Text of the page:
"The development of the state constitutions will be discussed in chapter 8 from the point of view of governmental organization.

In this group, also, should be placed Conn. (1818); R. I. (1842); N. H. (1792). See Beard, op. cit., 445-6.

e. g., Ia. (1857); Ill. (1870); Ind. (1851); Ky. (1891); Minn. (1857); Mo. (1875); Neb. (1875); N. Y. (1894); Pa. (1873); Tenn. (1870); Wis. (1848).

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eager to assume more functions themselves-a tendency which continues today in the movement for the initiative and referendum.

A third group of constitutions is found in those adopted in several of the southern states near the close of the last century, characterized by ingenius devices for restricting negro suffrage together with a number of rather eccentric details of various kinds, and occasional carefully drawn statute-like clauses for accomplishing purposes not usually deemed of fundamental nature.1


This latter characteristic is the distinguishing feature of the fourth and last group that may be set apart among the state constitutions. They are found among the newer states in the west, beginning with the California constitution of 1879, and they exhibit par excellence the determination of the people to restrict the powers and functions of the legislature.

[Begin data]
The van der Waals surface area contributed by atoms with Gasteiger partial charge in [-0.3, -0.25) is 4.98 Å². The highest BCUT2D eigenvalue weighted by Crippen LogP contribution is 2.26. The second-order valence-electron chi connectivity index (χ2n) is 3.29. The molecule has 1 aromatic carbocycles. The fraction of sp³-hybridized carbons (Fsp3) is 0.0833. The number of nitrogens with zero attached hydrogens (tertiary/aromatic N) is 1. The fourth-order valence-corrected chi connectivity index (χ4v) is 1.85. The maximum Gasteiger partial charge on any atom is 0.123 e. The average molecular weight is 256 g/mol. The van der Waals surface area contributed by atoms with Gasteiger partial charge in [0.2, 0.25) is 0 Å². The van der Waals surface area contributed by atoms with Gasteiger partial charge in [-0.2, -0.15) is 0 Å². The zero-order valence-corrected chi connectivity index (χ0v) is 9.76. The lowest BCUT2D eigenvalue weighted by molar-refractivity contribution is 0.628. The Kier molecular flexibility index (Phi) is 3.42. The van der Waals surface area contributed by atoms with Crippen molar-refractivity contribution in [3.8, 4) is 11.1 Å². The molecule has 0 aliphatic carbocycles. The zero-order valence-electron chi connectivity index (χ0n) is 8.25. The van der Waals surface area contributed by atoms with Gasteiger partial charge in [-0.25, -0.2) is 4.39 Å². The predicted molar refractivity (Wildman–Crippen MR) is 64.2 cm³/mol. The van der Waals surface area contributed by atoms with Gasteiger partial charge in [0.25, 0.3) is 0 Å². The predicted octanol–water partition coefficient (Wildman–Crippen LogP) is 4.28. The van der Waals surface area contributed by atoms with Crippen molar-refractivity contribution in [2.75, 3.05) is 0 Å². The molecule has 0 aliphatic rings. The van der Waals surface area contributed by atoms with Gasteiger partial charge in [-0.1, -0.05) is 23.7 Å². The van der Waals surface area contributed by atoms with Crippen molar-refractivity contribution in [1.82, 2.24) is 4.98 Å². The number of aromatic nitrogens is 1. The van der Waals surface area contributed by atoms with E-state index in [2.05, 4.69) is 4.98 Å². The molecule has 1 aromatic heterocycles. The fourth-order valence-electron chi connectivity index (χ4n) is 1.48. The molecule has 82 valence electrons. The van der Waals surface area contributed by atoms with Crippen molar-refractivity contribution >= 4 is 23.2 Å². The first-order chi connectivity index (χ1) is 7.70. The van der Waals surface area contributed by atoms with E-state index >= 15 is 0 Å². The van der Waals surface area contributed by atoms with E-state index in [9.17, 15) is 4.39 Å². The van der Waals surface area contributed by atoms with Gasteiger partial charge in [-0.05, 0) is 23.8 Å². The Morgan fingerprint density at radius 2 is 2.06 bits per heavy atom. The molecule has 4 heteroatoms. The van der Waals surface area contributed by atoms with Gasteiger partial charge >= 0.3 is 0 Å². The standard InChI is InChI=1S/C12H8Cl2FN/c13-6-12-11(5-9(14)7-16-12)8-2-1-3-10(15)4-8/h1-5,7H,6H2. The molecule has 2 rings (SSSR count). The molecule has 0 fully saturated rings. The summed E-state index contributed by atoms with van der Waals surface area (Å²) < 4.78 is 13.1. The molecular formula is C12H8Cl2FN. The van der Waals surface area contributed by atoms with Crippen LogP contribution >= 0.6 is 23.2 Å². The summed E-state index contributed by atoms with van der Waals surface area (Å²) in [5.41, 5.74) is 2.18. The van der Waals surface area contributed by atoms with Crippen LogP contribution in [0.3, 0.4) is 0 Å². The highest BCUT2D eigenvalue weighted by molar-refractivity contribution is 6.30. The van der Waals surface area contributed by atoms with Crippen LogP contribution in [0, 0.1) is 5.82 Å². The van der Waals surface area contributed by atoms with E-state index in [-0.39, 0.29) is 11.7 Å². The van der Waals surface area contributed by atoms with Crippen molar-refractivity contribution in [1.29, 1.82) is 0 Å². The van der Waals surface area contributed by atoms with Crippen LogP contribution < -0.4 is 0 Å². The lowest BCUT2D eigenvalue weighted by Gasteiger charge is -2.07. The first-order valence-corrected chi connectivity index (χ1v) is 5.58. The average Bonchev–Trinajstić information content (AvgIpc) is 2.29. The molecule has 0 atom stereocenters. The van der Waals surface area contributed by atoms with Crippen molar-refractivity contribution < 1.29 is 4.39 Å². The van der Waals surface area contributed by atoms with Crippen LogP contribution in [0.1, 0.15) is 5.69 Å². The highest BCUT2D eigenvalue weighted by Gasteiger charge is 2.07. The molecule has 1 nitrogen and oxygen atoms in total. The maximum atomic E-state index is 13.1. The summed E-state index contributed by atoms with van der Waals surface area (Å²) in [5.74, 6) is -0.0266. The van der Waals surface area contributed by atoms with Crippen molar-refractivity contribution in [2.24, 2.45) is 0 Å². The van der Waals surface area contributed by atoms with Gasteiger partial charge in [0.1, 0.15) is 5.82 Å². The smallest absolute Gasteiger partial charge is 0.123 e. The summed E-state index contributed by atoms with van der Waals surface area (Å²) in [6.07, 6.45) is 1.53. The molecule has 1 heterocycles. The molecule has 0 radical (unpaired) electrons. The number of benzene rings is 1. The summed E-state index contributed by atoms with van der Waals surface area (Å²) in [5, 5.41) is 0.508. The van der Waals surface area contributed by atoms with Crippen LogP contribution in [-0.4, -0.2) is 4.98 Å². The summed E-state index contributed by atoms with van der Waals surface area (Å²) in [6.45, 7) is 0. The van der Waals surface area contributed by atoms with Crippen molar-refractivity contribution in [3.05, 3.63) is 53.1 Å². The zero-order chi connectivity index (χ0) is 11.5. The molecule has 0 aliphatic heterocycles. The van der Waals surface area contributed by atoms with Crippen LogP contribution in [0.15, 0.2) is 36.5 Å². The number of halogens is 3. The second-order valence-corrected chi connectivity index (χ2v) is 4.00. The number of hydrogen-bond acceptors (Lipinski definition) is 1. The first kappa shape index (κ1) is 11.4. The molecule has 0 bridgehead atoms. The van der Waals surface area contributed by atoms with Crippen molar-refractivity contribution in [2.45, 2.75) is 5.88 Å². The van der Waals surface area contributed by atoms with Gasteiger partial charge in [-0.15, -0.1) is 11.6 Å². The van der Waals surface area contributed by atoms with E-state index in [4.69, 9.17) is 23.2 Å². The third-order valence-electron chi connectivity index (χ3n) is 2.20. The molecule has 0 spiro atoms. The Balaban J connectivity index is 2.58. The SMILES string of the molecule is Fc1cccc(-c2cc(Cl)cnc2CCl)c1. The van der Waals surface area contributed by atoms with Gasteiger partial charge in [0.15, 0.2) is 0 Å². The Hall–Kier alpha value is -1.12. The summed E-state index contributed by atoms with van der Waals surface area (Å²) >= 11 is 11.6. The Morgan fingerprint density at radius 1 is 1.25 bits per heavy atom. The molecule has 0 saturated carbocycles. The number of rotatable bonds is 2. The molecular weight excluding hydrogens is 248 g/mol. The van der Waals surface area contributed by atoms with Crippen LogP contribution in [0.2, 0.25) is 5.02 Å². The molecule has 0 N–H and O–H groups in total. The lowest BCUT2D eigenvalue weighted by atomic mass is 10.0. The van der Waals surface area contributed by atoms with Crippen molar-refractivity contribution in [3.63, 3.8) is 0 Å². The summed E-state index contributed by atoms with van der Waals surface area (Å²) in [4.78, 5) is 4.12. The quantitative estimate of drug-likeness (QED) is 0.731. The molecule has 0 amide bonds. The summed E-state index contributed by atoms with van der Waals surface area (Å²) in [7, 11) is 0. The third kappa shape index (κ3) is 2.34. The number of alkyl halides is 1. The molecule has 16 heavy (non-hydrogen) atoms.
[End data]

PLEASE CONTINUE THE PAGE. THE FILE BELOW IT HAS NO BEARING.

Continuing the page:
It will be remembered that the chief function of a state con- Lessening stitution is to limit the otherwise plenary power of the state Between legislature and that in this respect are the state constitutions Constitu most fundamentally different from the constitution of the United Statutes. States, which is a grant of power beyond the terms of which Congress has no authority to proceed. This function of the state constitutions is carried so far in some of these newer ones, however, as to leave little residuary authority. Furthermore, they lay down so many mandates that it is difficult for the courts to determine whether their makers intended the expression of the particular powers to exclude others, not expressed.* Numrous lengthy and detailed provisions make these constitutions resemble codes of statutes and, of course tend to lessen the difference between the constitution and ordinary laws-a difference which is being further obliterated by the introduction of the initiative and referendum-already adopted by about onethird of the states.